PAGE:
I don’t know what the end results will be. The US is looking to push players like Taylor Fritz and Riley Opelka betting that the cycle will turn and serve dominated tennis will come back. Their competition is going to be smaller and faster. It’ll be interesting to see how this plays out.

As for the WTA up and coming it’s sad but most of them have no on court personality. Add to that the fact that they all play alike and you’ve got a bit of a recipe for disaster marketing wise. When you say the names Venus Williams, Serena Williams, Caroline Wozniacki, Victoria Azarenka, Aga Radwanska, a personality type leaps to mind. They play different styles and present themselves differently on and off court. Mention some of the up and comers and I dare you to have an impression other than “blonde” come to mind. Even Simona doesn’t have a riveting on court personality. Sadly those that do are mostly brats. Yes there’s Madison Keys, Garbiñe Muguruza, Caroline Garcia and Sloane Stephens but are they poised to be the superstar mega earners their predecessors are? Time will tell. Arrogance is a personality trait but you can be arrogant as all get out and not be able to sell your sport.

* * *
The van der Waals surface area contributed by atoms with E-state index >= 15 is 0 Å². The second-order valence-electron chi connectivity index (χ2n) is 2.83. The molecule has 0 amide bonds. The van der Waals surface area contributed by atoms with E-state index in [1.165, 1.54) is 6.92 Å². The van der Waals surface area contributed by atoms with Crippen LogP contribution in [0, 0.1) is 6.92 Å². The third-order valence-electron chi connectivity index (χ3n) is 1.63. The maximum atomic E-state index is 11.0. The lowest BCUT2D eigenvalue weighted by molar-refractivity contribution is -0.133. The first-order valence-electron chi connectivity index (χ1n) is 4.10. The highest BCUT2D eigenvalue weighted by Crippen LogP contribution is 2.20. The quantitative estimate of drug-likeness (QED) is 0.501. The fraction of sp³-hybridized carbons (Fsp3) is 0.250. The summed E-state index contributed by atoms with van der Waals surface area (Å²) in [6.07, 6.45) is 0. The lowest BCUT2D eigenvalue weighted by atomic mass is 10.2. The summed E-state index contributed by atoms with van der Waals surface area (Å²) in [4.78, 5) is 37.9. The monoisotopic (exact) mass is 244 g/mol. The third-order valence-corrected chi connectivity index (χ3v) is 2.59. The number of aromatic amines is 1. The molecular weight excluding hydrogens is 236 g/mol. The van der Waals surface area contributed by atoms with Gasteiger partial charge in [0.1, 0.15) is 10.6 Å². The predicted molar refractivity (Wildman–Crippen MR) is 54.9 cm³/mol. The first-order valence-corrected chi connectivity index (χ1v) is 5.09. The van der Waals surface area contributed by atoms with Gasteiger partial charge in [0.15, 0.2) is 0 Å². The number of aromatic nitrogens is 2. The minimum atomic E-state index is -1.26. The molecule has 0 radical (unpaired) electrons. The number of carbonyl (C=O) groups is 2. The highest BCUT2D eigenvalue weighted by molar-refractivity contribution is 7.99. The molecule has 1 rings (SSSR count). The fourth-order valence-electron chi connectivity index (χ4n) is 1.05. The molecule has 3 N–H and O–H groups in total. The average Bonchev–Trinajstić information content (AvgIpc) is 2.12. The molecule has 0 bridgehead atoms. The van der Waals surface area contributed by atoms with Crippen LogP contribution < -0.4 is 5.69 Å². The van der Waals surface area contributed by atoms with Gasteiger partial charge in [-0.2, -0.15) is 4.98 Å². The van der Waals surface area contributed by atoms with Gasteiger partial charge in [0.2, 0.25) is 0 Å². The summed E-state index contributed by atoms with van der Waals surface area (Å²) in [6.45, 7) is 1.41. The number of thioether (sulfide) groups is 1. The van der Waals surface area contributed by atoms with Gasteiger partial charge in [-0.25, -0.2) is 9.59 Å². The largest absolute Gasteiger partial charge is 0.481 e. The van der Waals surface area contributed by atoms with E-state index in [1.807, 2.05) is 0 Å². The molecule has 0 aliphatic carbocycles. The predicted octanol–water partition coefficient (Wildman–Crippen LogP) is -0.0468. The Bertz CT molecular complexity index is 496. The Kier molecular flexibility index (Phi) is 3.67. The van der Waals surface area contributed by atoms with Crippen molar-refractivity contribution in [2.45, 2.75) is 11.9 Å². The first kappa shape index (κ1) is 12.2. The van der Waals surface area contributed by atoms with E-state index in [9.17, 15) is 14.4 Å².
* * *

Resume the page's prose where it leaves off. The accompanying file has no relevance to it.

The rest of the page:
The Complete Winners List

Men’s Singles

Rafael Nadal

Women’s Singles

 Simona Halep

Men’s Doubles

 Pierre-Hugues Herbert /  Nicolas Mahut

Women’s Doubles

 Barbora Krejčíková /  Kateřina Siniaková

Mixed Doubles

 Latisha Chan /  Ivan Dodig

Boys’ Singles

 Tseng Chun-hsin

Girls’ Singles

 Cori Gauff

Boys’ Doubles

 Ondřej Štyler /  Naoki Tajima

Girls’ Doubles

Caty McNally / Poland Iga Świątek

Legends Under 45 Doubles

Spain Àlex Corretja / Spain Juan Carlos Ferrero

Women’s Legends Doubles

France Nathalie Dechy / France Amélie Mauresmo

Legends Over 45 Doubles

France Mansour Bahrami / France Fabrice Santoro

Wheelchair Men’s Singles

Japan Shingo Kunieda

Wheelchair Women’s Singles

Japan Yui Kamiji

Wheelchair Men’s Doubles

France Stéphane Houdet / France Nicolas Peifer

Wheelchair Women’s Doubles

Netherlands Diede de Groot / Netherlands Aniek van Koot

©2018 Savannahs World Tennis All Rights Reserved except where indicated